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Contracts, cost sharing and consistency

  • Koster, M.


    (University of Amsterdam)

Under a contract, agents are not only held to honor the allocation as prescribed by a cost sharing mechanism but also a full description of allocated units and costs once production falls short. For agents leaving the cost sharing problem by taking their demanded units and prepaying the corresponding bill, a contract allows for a reformulation of the cost sharing problem to serve the remaining agents. Consistency requires invariance of cost shares relative to any such reduced cost sharing problem. Under consistency, the proportional mechanisms uniquely satisfy additivity and positivity of cost shares. Exchanging positivity by equal treatment characterizes the set of mechanisms which propose proportional shares for only those agents in the maximal indifference set for some preordering on the rest of nonnegative numbers. This includes egalitarian and average cost sharing. The latter is further characterized by the properties linearity. Under R-consistency, a mechanism is supported by at least one reasonable contract, which meets upperbounds. The class of additive and R-consistent mechanisms is isomorphic to the class of consistent and monotonic rationing methods. Consequently serial cost sharing is R-consistent, whereas Shapley-Shubik is not. Examples are given how the extensive literature on consistent monotonic rationing can be inferred to study and characterize cost sharing mechanisms.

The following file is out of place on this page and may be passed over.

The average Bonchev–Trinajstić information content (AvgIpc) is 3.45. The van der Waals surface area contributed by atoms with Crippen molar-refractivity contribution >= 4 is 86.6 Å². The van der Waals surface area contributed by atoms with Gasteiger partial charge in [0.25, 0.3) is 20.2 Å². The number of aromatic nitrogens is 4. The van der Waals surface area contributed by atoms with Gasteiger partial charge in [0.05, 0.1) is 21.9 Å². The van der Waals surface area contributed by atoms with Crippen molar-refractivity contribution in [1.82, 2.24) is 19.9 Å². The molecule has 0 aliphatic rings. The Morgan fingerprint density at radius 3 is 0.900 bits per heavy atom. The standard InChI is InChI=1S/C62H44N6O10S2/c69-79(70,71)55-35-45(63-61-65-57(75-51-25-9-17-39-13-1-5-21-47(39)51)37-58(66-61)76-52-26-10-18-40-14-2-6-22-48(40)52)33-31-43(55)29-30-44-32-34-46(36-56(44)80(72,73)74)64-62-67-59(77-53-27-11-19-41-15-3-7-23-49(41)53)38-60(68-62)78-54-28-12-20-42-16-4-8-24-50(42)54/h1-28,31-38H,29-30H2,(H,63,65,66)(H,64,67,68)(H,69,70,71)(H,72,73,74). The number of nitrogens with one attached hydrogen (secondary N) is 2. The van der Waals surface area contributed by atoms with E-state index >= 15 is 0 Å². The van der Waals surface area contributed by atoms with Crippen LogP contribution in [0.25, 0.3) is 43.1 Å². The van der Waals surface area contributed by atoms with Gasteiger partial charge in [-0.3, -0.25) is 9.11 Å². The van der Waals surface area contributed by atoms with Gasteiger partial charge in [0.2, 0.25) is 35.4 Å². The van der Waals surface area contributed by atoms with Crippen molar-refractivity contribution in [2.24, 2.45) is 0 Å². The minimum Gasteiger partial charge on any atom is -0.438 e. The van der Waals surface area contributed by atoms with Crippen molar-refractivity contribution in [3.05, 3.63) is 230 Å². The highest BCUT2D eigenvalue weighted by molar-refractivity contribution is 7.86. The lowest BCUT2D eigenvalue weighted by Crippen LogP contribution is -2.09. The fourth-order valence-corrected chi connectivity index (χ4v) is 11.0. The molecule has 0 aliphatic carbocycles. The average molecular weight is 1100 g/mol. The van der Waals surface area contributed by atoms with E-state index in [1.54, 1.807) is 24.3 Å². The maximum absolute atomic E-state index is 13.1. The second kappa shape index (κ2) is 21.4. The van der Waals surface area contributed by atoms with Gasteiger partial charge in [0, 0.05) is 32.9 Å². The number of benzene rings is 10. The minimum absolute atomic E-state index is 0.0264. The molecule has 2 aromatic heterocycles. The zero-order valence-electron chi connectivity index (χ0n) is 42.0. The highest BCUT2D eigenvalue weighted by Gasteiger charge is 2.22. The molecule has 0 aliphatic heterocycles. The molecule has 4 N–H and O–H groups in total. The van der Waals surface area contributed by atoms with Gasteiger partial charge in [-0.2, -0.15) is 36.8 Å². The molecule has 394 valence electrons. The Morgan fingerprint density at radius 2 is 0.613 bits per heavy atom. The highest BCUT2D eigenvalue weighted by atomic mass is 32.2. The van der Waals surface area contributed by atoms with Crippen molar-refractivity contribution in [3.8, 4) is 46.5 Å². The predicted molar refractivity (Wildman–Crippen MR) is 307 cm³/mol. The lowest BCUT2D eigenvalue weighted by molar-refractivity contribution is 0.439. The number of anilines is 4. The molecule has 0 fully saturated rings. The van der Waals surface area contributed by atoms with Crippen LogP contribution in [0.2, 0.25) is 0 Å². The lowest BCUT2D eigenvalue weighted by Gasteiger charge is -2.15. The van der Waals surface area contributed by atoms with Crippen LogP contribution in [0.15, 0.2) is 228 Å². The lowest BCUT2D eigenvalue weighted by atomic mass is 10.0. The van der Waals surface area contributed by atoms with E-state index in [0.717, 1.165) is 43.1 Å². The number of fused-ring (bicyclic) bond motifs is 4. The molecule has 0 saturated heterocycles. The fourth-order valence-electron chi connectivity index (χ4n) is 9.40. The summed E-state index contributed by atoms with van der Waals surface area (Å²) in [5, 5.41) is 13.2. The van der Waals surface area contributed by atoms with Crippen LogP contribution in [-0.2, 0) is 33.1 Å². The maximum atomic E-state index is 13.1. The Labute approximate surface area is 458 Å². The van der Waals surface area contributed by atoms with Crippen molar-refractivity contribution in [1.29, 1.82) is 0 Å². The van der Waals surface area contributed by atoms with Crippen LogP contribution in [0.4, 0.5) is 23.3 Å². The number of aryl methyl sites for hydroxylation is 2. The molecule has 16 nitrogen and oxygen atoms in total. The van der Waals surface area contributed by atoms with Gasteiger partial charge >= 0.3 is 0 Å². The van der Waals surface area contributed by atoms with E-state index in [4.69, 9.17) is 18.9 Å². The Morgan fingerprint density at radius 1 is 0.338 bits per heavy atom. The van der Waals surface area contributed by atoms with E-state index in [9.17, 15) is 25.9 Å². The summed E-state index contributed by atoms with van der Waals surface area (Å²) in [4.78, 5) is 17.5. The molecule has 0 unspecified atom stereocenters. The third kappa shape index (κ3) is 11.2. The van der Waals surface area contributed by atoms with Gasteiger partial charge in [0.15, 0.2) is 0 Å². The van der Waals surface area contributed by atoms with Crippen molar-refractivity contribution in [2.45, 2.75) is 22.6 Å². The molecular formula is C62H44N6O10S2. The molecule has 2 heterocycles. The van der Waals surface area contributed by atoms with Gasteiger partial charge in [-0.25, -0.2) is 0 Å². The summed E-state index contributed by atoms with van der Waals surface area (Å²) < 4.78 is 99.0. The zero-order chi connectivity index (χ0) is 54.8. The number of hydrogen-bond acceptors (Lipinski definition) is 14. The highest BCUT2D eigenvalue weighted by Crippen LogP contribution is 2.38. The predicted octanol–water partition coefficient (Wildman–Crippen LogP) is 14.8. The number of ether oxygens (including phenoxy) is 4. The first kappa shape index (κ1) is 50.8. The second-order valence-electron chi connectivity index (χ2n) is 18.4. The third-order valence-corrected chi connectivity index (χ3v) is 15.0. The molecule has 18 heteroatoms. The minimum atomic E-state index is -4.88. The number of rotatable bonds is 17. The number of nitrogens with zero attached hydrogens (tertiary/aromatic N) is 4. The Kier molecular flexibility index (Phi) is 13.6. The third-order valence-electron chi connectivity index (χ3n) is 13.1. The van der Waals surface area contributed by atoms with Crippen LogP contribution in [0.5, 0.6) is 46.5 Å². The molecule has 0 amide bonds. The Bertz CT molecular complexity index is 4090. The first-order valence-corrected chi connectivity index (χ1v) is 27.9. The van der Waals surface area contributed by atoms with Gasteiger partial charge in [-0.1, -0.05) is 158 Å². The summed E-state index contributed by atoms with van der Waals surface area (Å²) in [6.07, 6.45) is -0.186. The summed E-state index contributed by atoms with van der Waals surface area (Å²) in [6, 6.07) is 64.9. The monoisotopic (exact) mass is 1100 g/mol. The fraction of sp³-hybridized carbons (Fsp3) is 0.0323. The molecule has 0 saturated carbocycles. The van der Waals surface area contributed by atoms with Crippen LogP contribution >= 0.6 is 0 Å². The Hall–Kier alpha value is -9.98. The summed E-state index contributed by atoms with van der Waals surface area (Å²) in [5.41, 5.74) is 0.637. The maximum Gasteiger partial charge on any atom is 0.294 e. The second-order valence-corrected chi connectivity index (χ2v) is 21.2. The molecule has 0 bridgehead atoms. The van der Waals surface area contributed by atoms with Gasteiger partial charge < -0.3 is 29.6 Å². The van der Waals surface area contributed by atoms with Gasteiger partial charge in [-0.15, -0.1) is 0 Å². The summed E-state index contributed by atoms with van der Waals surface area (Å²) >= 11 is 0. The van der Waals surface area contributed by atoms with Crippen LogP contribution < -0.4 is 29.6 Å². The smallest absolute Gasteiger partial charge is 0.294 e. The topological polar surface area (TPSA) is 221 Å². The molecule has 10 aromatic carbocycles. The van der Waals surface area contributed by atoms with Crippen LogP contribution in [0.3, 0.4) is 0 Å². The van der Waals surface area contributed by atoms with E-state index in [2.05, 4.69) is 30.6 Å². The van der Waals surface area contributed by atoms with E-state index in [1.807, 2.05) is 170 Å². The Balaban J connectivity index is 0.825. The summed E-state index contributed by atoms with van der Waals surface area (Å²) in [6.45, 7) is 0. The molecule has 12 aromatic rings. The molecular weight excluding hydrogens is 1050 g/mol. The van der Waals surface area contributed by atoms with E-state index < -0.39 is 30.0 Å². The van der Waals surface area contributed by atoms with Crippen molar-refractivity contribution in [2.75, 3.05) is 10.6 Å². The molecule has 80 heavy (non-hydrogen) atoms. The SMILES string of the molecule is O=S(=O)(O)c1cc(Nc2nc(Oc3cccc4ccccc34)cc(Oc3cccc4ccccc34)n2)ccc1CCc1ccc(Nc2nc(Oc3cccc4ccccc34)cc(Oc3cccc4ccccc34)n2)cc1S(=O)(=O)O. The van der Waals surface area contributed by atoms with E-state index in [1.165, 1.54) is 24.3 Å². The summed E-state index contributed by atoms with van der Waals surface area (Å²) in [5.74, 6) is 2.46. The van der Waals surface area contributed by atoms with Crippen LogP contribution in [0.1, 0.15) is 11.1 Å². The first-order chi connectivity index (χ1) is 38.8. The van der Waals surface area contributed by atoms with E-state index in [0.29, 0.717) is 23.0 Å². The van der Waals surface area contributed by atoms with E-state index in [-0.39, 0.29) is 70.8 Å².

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Paper provided by Universiteit van Amsterdam, Center for Nonlinear Dynamics in Economics and Finance in its series CeNDEF Working Papers with number 09-04.

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Date of creation: 2009
Date of revision:
Handle: RePEc:ams:ndfwpp:09-04
Contact details of provider: Postal: Dept. of Economics and Econometrics, Universiteit van Amsterdam, Roetersstraat 11, NL - 1018 WB Amsterdam, The Netherlands
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  1. Pradeep Dubey & Robert J. Weber, 1977. "Probabilistic Values for Games," Cowles Foundation Discussion Papers 471, Cowles Foundation for Research in Economics, Yale University.
  2. Trudeau, Christian, 2009. "Cost sharing with multiple technologies," Games and Economic Behavior, Elsevier, vol. 67(2), pages 695-707, November.
  3. Moulin, Herve & Shenker, Scott, 1992. "Serial Cost Sharing," Econometrica, Econometric Society, vol. 60(5), pages 1009-37, September.
  4. Albizuri, M. Josune & Zarzuelo, Jose M., 2007. "The dual serial cost-sharing rule," Mathematical Social Sciences, Elsevier, vol. 53(2), pages 150-163, March.
  5. Hart, Sergiu & Mas-Colell, Andreu, 1989. "Potential, Value, and Consistency," Econometrica, Econometric Society, vol. 57(3), pages 589-614, May.
  6. Martin Shubik, 1962. "Incentives, Decentralized Control, the Assignment of Joint Costs and Internal Pricing," Management Science, INFORMS, vol. 8(3), pages 325-343, April.
  7. Oscar Volij & Nir Dagan, 1997. "Bilateral Comparisons and Consistent Fair Division Rules in the Context of Bankruptcy Problems," International Journal of Game Theory, Springer, vol. 26(1), pages 11-25.
  8. Hougaard, Jens Leth & Thorlund-Petersen, Lars, 2001. "Mixed serial cost sharing," Mathematical Social Sciences, Elsevier, vol. 41(1), pages 51-68, January.
  9. William Thomson, 2001. "On the axiomatic method and its recent applications to game theory and resource allocation," Social Choice and Welfare, Springer, vol. 18(2), pages 327-386.
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